Arxiv – Reversible Logic Based Concurrent Error Detection Methodology For Emerging Nanocircuits In a reversible logic gate, every output can be transformed back in to its input. If this is done perfectly then there would zero waste. Actually building such a logic gate is a difficult and has not been done.
Reversible computing seems to contradict one of the foundations of computer science: Rolf Landauer’s principle that the erasure of a bit of information always dissipates a small amount of energy as heat. This is the basic reason that conventional chips get so hot. But this principle need not apply to reversible computing because if no bits are erased, no energy is dissipated. In fact, there is no known limit to the efficiency of reversible computing. If a perfectly reversible physical process can be found to carry and process the bits, then computing could become dissipation free.
New Scientist – Himanshu Thapliyal and Nagarajan Ranganathan, a pair of computer scientists at the University of South Florida have brought the technology one step closer by describing an error correcting scheme for reversible logic. Previous efforts could only detect single-bit errors, but their new method can deal with multi-bit errors, an essential requirement for practical reversible computing.
It works by reversing the computation on a series of outputs and comparing the result to the original inputs. If the two match, the calculation is guaranteed to be error-free. This method is actually better than the error-correction in current computers, which works by repeating the original calculation and comparing the result – a method which won’t identify identical errors in both calculations. And since they use “garbageless” reversible logic gates, no energy is wasted.
New Scientist – the work is highly theoretical for now, but Thapliyal and Ranganathan demonstrate how it could be applied to a particular type of quantum computing known as quantum dot cellular automata.
To demonstrate the application of the proposed approach of concurrent error detection in emerging nanotechnologies, we choose quantum dot cellular automata (QCA) nanotechnology as an example since reversible logic has potential applications in QCA computing. Quantum dot cellular automata (QCA) is one of the emerging nanotechnologies in which it is possible to achieve circuit densities and clock frequencies much beyond the limit of existing CMOS technology. QCA has significant advantage in terms of power dissipation as it does not have to dissipate all its signal energy hence considered as one of the promising technologies to achieve the thermodynamic limit of computation. The basic QCA logic devices comprise the majority voter (MV), the inverter (INV), binary wire and the inverter chain.
QCA computing is based on majority voting, thus recently two new 3×3 (3 inputs: 3 outputs) reversible gates QCA1 and QCA2 suitable for majority based QCA computing are proposed.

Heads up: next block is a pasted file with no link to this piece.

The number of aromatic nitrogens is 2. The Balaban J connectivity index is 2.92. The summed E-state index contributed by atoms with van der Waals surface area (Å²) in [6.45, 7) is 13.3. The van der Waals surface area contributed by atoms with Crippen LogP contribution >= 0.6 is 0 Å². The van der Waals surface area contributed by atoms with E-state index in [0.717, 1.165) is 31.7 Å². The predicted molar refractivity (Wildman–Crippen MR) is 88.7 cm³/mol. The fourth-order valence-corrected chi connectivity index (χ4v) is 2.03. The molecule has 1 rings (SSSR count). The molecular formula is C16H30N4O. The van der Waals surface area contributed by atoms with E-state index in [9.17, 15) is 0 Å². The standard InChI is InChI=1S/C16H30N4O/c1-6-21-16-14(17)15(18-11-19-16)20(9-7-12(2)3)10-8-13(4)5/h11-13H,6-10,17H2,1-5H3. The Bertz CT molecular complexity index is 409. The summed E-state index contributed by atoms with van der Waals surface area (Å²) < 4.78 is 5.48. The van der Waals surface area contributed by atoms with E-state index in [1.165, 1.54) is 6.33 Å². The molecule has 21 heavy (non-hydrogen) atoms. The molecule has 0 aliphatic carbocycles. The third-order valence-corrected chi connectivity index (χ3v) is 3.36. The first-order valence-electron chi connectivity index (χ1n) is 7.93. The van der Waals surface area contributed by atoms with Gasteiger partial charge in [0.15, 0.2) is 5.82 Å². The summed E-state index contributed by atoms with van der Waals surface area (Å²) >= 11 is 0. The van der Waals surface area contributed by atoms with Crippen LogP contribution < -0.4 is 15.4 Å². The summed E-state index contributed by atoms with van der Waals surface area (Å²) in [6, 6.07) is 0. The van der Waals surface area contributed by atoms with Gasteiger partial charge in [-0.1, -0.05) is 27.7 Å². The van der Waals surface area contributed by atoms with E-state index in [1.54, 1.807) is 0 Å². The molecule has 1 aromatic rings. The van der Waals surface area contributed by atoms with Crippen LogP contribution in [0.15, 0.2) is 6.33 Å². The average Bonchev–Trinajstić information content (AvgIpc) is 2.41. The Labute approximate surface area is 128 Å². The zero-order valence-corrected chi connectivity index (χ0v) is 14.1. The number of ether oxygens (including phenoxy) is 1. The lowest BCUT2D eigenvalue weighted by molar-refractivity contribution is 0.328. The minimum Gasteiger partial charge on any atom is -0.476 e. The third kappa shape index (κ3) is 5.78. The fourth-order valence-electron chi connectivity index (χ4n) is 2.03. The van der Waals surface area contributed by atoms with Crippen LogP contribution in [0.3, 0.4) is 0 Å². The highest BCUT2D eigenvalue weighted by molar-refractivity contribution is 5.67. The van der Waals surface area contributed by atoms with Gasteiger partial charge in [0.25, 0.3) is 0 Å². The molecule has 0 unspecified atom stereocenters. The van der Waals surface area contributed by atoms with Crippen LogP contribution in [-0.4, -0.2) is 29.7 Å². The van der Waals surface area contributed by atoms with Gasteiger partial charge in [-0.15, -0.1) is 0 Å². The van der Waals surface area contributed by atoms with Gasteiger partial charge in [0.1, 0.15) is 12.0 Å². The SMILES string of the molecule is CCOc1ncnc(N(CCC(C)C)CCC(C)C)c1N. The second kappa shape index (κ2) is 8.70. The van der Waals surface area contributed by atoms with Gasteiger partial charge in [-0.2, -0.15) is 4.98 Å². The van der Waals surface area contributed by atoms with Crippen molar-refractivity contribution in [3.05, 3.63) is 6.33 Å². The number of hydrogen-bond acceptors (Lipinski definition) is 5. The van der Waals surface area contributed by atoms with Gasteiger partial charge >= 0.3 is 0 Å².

The proposed methodology of concurrent error detection based on property of reversible logic is generic in nature, and will be applicable to any emerging nanotechnology, such as QCA, nano-CMOS designs, which may be susceptible to single or multiple transient and permanent faults. An application of the proposed approach for concurrent error detection in emerging technologies is illustrated for QCA nanotechnology.
Quantum dot cellular automata
Although QCA solves most of the limitations CMOS technology, it also brings its own. Optimistic assumptions suggest that intrinsic switching time of a QCA cell is in the order of terahertz, however, as mentioned earlier, switching speed is not limited by a cell’s intrinsic switching speed but by the proper quasi-adiabatic clock switching frequency setting. “Comparative analysis of circuit performance of QCA and CMOS against a representative computer task, suggests that realistic circuits of solid state QCA will have the maximum operating frequency of several megahertz. Small circuits of hypothetical molecular QCA might have the maximum operating frequency of several GHz, however, as the circuit size increases, capacitive loading effects will reduce the speed.” Moreover, solid-state QCA devices cannot operate at room temperature. The only alternative to this temperature limitation is the recently proposed “Molecular QCA” which theoretically has an inter-dot distance of 2 nm and an inter-cell distance of 6 nm. Molecular QCA is also considered to be the only feasible implementation method for mass production of QCA devices. QCA technology resolves, in principle, the problems of current CMOS technology, and it is only limited by the availability of its practical fabrication methods.
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